All the forges and blowers the club owns are set up so that you have to turn the blower with your left hand.
After hammering with my left hand and then turning the crank with it too all week end, my arm was SHOT!
Within a week of that I had a case of tendinitis that did not clear up until two weeks befor that same show this year.
How ever you are set up make SURE you can give your arms a brake. Hammer with one, crank with the other so each gets a rest in turn.
This year I braught my travleing anvil and my own forge to that show. The anvil is at the correct higth and the blower is hung at the end of the forge for use by my right hand. It makes all the differance in the world!!
   - merl - Sunday, 10/04/09 21:14:16 EDT

Ed: Many hand cranked bloweres can be turned in either direction, and most fire pots could be assembled with the clinker breaker handle sticking out the other side. You could assemble Your forge for left handed operation qand position Your equipment accordingly. If You are the only person who will be using it, You may as well set it up left handed.
   - Dave Boyer - Sunday, 10/04/09 21:44:46 EDT

Some blowers discharge straight down and the plumbing can go any direction. Many others however point to about 4 o:clock from the crank side. They can be plumed the other direction with a little extra piping. However, factory cast iron forge and blower combination's do not go together the opposite (left hand) direction.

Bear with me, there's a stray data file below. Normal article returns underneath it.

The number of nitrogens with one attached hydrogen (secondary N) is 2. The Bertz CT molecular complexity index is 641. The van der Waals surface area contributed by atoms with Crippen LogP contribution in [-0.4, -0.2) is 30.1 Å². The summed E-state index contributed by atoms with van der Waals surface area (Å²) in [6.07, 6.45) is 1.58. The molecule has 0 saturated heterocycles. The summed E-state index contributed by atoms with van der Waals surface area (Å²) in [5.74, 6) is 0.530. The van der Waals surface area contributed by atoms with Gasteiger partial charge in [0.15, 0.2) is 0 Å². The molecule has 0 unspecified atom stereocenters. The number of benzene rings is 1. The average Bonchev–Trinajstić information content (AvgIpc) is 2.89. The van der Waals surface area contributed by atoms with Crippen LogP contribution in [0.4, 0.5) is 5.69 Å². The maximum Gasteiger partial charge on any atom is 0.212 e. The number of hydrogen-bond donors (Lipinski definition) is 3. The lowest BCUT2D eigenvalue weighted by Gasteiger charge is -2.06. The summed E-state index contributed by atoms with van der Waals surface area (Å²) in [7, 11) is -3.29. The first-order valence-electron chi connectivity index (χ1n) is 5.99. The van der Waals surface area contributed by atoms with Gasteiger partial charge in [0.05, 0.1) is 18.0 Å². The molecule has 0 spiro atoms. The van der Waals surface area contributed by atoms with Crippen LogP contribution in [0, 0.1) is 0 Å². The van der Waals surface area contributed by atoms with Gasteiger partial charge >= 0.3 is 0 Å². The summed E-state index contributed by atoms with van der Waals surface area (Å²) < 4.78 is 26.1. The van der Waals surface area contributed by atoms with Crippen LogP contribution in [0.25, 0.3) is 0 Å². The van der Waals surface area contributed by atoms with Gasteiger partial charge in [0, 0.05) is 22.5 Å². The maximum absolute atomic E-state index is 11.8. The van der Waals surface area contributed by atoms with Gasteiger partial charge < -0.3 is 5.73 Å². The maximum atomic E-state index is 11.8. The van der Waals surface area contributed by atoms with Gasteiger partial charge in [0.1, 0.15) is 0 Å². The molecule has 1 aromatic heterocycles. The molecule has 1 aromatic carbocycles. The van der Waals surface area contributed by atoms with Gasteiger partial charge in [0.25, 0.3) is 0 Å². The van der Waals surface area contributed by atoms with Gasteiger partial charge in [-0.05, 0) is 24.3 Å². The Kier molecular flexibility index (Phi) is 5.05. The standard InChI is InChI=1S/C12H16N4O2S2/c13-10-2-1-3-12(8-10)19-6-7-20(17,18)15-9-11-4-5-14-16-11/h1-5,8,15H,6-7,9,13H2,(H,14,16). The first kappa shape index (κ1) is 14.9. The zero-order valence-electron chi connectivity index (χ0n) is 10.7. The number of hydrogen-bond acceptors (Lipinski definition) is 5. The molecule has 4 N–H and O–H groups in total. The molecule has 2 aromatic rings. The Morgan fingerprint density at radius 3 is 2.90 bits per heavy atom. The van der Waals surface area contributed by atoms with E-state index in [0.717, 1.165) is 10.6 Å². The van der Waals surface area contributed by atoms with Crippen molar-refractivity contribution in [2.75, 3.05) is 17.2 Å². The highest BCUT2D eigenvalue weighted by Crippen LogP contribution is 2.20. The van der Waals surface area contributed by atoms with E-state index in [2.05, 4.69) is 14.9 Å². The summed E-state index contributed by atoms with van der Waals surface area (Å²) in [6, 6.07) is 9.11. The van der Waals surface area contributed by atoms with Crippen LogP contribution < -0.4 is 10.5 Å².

An option is any kind of bellows. They can be setup any way you want. Note however that box bellows plans all show left hand use for right hander's. But since you would need to build one it could work either way. I personally do not like a hand crank (hard on the elbow) and find bellows much better.

Then there are electric blowers. . . You could put your switch on either side OR even operate it by foot. . .
   - guru - Sunday, 10/04/09 23:11:10 EDT

I agree with the Guru on the use of a bellows instead of a crank blower.
I am going to build a bellows for my forge at home and maybe a smaller one to take to my club show.
   - merl - Monday, 10/05/09 08:23:17 EDT


The rule of thumb for butted mail, providing that it's cold-drawn modern steel wire and not annealed or aluminum or such, is as follows:

1/4" = 16 or 17 gauge
3/8" = 14 gauge
1/2" = 12 gauge

My byrnie (3/8" 14 gauge) has held up for over 30 years in Markland and Longship Company reenactments. You can go heavier and denser (with the subsequent penalties of weight) but if it's lighter than these guahges, butted mail tends to pull apart from its own weight.

I hope this helps.

Sunny and fair on the banks of the Potomac.

Visit your National Parks: www.nps.gov

Go viking: www.longshipco.org
   Bruce Blackistone (Atli) - Monday, 10/05/09 09:38:38 EDT